Previous research provides some empirical evidence that lawyers receive earnings premiums, but this research does not attempt to fully resolve the methodological debate of whether those premiums may simply reflect unobserved skills, abilities, and working conditions. Looking at new entrants to the legal profession, Pagliero (2010) concludes that lawyers’ salaries increase as bar examination pass rates decrease. He also concludes, however, that lower pass rates are not associated with higher-quality lawyers, which suggests that the higher salaries reflect premiums that are unrelated to ability. Rebitzer and Taylor (1995) provide some corroborating evidence rejecting the hypothesis that associates at large law...

  7. CHAPTER FOUR Sources of Lawyers’ Earnings Premiums
    (pp. 57-72)

    Katz and Summers (1989) concluded that workers in some industries appear to receive wage premiums that could not be explained by differences in skills or in working conditions. The efficiency wage literature suggests that wage premiums persist because firms may find that the gain in profits from reducing wages may be offset by lower productivity. This argument, however, does not seem to explain lawyers’ earnings premiums because law partners share ownership of their firm—that is, their pay derives from dividing up the firm’s profits—and, as noted, Rebitzer and Taylor (1995) concluded that associates are not paid efficiency wages....

  8. CHAPTER FIVE Welfare Costs
    (pp. 73-81)

    Theoretical and empirical evidence indicates that entry restrictions created by occupational licensing and the increased demand for legal services caused by certain inefficient government policies have enabled lawyers to earn premiums that result not merely in lump-sum income transfers but also in a substantial deadweight loss to the U.S. economy from inflated prices for legal services. In all likelihood, lawyers’ inefficient earnings premiums are shared with law school administrators and faculty because the existence of those premiums enables law schools to sharply raise their tuition to students, who envision large lifetime earnings.¹ Generally, entry barriers capable of generating earnings premiums...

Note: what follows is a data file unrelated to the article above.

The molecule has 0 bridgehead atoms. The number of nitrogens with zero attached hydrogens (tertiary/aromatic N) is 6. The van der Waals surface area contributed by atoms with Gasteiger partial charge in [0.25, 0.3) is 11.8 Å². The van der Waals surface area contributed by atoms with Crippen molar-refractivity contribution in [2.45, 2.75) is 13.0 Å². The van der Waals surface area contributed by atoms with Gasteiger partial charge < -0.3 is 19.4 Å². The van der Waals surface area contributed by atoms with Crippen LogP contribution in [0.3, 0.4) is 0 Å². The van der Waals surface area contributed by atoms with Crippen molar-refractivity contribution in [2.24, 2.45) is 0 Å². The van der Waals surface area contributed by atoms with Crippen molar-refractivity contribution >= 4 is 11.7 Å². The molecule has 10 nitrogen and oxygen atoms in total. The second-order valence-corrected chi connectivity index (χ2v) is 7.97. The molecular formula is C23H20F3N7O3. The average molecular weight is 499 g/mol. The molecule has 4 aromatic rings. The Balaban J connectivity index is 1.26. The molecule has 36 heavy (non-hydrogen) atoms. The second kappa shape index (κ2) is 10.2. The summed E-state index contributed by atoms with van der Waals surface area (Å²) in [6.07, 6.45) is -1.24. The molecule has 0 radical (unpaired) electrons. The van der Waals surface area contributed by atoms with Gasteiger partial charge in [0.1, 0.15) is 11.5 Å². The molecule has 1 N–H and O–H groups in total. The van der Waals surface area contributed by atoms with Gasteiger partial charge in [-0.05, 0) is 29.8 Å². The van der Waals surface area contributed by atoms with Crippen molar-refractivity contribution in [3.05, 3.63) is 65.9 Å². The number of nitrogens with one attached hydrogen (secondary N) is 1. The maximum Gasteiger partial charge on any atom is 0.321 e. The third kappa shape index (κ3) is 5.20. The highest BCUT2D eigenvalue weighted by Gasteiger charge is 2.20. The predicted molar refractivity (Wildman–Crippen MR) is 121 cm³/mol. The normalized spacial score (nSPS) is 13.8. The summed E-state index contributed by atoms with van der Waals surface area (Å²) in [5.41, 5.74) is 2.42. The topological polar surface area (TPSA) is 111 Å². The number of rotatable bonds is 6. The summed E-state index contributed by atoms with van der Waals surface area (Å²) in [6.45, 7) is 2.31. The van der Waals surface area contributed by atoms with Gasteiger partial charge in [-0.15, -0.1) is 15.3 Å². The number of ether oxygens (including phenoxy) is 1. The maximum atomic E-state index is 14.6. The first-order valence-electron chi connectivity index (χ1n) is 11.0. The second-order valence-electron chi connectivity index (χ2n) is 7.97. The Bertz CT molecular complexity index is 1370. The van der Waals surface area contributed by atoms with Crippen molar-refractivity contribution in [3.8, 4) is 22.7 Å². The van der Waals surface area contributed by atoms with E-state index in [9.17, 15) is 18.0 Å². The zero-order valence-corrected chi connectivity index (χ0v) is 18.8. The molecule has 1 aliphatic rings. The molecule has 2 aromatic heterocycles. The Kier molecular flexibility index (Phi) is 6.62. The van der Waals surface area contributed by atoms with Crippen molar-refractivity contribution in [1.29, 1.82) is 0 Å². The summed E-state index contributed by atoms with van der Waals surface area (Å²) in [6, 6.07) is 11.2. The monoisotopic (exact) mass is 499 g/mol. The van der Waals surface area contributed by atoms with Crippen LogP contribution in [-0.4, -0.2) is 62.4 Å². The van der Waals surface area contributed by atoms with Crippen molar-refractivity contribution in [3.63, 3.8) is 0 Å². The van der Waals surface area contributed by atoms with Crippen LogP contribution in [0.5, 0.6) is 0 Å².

9. CHAPTER SIX The Case for Deregulating Entry into the Legal Profession
    (pp. 82-94)

    Competition in legal services is currently restricted in two ways. First, an individual who wishes to practice law must satisfy an occupational licensing requirement. This requirement clearly bars some aspiring attorneys from joining the legal profession because they are unable to gain admission to an accredited law school or pass the state bar examination and deters others who find the out-of-pocket and opportunity costs of a formal legal education to be prohibitively expensive. Second, because legal services can be provided only by law firms that are owned and managed by lawyers, other nonlawyer entrepreneurs are prevented by American Bar Association...

  10. CHAPTER SEVEN Toward Policy Reform
    (pp. 95-99)

    We have argued that occupational licensing requirements for attorneys and restrictions on the organizational form of firms that can provide legal services have reduced competition in the legal profession, resulting in large costs and few benefits. Those costs have been expanded by inefficient public policies that have increased the demand for lawyers. Accordingly, we have recommended deregulation of the legal profession to spur competition that would enhance economic efficiency.

    From a distributional perspective, concern has developed in the past few decades about growing income inequality in the United States, which has been fueled by strong growth at the upper tail...

  11. References
    (pp. 100-106)
  12. Index
    (pp. 107-110)
  13. Back Matter
    (pp. 111-112)